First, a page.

Election slogan perhaps "the only thing missing from Labor is U".
One contribution to this pattern is the effect of continuing urbanisation: electorate boundaries (however regularly they are redrawn) will always lag behind the actual population figures, in such a way that urban voters will be systematically underrepresented by seats, and rural voters systematically overrepresented. Rural areas tend to be conservative/right-leaning, whereas large urban centres tend to be left-leaning, leading to an unavoidable systematic bias towards the representation of rural (conservative) voters in parliament.
In this (as in so many other things), the Left simply has to be better than the Right in order to win...
Here's a brief rundown of the various electoral systems operative within Australian federal, state and territory catchments:
[This is ] an opportunity to compare Australia's single transferable vote electoral system with New Zealand's MMP.
In Australia, federalism complicates the picture somewhat. However, the situation is broadly this at the level of state and territorial governments, except for Queensland, the Australian Capital Territory and Tasmania. In Victoria, New South Wales, South Australia and Western Australia, there are two houses of state parliament, a legislative assembly and a Legislative Council. The two are selected through two different electoral systems- the barely proportional preferential voting system elects their legislative assembly lower houses, as well as Queensland's single state parliamentary chamber, and Tasmania's Legislative Council upper house and the federal Australian House of Representatives. The more proportional Single Transferable Vote electoral system is used to elect upper houses in Victoria, New South Wales, South Australia and Western Australia, as well as Tasmania's Lower House Legislative Assembly and the Australian Capital Territory's single-chamber territorial legislative assembly. It is also used to elect the Australian federal Senate.
As to how it works, the Single Transferable Vote electoral system provides a voter with a single vote which is initially given to their chief preferred candidate, and as the count proceeds and successive candidates are eliminated or elected, their vote is redistributed to others according to the voters stated preferences on the ballot paper in proportion to surplus or discarded votes. It's a complex process and takes somewhat longer to accomplish than MMP. Our own system relies on a fifty-fifty split of electorate results and party list allocation according to total voter share. As a result, STV election procedures may not deliver a result for several days.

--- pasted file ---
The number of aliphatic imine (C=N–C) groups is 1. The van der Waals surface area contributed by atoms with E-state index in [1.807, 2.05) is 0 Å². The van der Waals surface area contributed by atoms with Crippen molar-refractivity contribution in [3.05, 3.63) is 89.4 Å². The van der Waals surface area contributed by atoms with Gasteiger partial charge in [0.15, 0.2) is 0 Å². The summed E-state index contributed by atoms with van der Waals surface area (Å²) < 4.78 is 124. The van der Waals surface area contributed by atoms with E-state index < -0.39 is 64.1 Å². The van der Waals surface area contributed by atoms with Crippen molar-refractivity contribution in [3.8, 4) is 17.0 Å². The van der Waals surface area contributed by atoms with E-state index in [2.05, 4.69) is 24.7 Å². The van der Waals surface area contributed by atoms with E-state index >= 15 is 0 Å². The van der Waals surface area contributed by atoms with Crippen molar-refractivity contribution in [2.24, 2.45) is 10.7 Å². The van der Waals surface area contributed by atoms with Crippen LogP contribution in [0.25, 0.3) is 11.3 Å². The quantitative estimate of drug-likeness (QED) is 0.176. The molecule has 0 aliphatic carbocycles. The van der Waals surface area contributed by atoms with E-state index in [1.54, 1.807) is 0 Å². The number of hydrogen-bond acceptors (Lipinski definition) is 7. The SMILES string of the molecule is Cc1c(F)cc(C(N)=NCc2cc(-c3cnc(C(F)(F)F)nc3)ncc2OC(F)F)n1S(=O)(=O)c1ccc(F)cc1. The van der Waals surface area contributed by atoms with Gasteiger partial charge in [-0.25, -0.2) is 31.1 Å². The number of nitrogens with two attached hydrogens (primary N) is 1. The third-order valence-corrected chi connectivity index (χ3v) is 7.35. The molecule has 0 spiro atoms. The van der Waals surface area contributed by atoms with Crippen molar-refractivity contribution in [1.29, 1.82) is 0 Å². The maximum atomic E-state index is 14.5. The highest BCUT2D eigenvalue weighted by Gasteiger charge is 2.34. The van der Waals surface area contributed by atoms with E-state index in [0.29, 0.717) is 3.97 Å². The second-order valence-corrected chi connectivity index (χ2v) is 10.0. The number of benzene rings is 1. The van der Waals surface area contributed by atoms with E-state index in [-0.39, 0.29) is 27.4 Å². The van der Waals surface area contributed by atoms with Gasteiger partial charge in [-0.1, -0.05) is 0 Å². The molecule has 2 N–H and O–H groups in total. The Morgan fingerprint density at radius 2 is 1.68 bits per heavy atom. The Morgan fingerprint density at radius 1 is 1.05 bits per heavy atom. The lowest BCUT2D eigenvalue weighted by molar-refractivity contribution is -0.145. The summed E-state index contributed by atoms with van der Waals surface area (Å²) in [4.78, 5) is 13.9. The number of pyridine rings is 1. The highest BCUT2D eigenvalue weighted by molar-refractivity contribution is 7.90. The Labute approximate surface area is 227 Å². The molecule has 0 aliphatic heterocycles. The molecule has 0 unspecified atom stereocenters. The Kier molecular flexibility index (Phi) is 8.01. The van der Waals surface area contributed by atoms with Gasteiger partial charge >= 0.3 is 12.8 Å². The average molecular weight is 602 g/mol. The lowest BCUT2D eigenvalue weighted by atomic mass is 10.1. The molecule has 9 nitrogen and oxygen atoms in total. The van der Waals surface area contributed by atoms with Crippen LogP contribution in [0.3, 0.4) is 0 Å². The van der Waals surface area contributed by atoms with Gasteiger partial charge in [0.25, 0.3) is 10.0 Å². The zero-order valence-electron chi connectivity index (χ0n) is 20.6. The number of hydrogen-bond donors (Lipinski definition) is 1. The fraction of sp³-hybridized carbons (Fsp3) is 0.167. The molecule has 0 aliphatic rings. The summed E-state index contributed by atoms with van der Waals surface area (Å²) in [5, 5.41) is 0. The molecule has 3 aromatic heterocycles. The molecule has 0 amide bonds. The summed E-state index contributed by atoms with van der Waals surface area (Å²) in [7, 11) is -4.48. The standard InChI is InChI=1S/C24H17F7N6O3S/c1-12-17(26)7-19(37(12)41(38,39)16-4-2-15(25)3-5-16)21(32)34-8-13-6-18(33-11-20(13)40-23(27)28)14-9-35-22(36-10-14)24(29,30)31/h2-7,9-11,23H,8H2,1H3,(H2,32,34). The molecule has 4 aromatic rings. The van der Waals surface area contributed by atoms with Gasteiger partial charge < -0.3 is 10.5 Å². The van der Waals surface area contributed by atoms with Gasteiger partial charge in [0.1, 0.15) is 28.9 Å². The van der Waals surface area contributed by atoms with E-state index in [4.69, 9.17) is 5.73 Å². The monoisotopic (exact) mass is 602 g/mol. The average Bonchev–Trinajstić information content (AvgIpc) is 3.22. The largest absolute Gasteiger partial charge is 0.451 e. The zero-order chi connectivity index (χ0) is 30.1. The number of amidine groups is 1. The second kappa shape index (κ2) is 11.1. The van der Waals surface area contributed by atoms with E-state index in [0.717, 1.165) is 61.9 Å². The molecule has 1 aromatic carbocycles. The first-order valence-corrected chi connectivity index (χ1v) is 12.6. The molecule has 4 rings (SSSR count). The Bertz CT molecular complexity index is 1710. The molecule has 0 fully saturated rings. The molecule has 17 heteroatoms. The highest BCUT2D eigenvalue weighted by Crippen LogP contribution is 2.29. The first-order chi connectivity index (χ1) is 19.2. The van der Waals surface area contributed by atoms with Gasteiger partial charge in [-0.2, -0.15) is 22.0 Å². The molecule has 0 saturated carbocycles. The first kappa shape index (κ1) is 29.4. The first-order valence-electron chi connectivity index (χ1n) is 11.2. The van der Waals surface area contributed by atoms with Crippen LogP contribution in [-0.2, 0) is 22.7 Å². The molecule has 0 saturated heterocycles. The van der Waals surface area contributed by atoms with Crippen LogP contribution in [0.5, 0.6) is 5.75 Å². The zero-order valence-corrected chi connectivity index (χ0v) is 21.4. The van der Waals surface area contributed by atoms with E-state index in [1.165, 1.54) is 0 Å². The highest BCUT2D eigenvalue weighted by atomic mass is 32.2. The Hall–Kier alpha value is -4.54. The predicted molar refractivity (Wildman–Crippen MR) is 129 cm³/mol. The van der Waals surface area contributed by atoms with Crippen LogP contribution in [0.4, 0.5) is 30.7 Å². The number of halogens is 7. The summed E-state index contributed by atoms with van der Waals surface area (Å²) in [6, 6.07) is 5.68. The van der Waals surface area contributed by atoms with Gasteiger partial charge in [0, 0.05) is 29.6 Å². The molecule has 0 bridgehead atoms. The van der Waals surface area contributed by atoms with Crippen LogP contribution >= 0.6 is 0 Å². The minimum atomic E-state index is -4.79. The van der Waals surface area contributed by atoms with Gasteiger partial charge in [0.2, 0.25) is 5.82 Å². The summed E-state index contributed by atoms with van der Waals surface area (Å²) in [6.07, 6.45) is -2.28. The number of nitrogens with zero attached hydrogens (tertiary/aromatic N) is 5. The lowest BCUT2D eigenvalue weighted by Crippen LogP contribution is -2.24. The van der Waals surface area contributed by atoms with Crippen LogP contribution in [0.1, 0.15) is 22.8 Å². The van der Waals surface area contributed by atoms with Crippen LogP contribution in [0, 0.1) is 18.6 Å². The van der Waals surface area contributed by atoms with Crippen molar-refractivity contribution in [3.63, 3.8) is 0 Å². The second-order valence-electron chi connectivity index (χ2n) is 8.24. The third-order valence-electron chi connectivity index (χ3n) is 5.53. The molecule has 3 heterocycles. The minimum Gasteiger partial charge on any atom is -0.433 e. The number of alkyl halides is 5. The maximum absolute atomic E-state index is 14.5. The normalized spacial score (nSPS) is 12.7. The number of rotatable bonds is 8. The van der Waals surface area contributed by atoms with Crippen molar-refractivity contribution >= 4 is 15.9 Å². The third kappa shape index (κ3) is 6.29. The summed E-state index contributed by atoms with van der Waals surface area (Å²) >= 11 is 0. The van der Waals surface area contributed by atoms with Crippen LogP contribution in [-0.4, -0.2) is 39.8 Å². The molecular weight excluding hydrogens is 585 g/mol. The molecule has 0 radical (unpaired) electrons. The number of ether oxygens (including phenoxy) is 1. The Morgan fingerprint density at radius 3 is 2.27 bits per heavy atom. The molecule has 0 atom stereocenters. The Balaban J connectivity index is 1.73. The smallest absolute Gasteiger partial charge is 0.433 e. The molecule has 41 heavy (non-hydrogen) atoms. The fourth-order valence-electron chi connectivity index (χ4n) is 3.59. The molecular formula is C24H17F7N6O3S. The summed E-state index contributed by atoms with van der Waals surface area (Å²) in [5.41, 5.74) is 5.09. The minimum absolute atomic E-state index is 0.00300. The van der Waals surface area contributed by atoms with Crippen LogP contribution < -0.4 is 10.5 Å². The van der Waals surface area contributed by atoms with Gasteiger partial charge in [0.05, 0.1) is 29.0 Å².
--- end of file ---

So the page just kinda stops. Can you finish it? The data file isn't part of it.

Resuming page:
Was that Midnight Oil reference deliberate, Rob? :)
As a result, STV election procedures may not deliver a result for several days.
In NZ we use STV for many local body elections - it takes a long time to type the ballots into the computers, but seconds to run the program. It also makes being a scrutineer somewhat moot (Dunedin's council 'vote counting' is done 300km away over a period of weeks, a 'recount' consists of running the program again, not looking for errors in typing the ballots)
STV is a great way to elect multi-member councils, or for a single person for a particular position (mayor for example). MMP is better for electing parties to a body.
The big downside of STV voting (at least here in Dunedin) is having to rank 40 names 1-40
So why do Labour parties (in the UK and Australia) oppose fair votes?
Do they prefer an occasional chance at exclusive office when the pendulum swings their way to the ability to share power more often?
I think the big parties are invested in FPP, it discourages fragmentation among their supporters
A couple of quick thoughts …
Firstly the Coalition has secured a majority, so they are not hanging on to independents – they’re important yes, but not crucial at this point in time
I also ‘get’ the bias you write of, but have to admit I’m not overly convinced by the analysis. Redistributions occur after every election, and the fact that both parties have been a situation of winning the popular vote but not the election casts doubt on the idea this is systematic or deeply engrained (which is what the term bias implies).
Given democratic ideals are evoked, the biggest gap to my eyes seems to be the outcome for the Greens, who got nearly 10% of the lower house vote for one seat. There’s clearly a segue to voting systems here (not my area of specialisation), but blind Freddy could see the current outcome is not overly representative. Further, before the election we had both major parties predicting the sky would fall in were they forced into a minority government situation (the term ‘caravan of chaos’ comes to mind), but the tune quickly changed come election night and the day after.
My sense is that there little to no outrage about the possibility of Labour getting more TPP vote than the Coalition – it’s not the metric which determines the outcome, and people know this. There is some degree of exasperation though about the banal childish nature of many Australian politicians - some of them were seen off at the election (Clive Palmer, Jamie Briggs etc) but others have held on ..
it takes a long time to type the ballots into the computers
I think most councils use a scanner which is run twice to find discrepancies.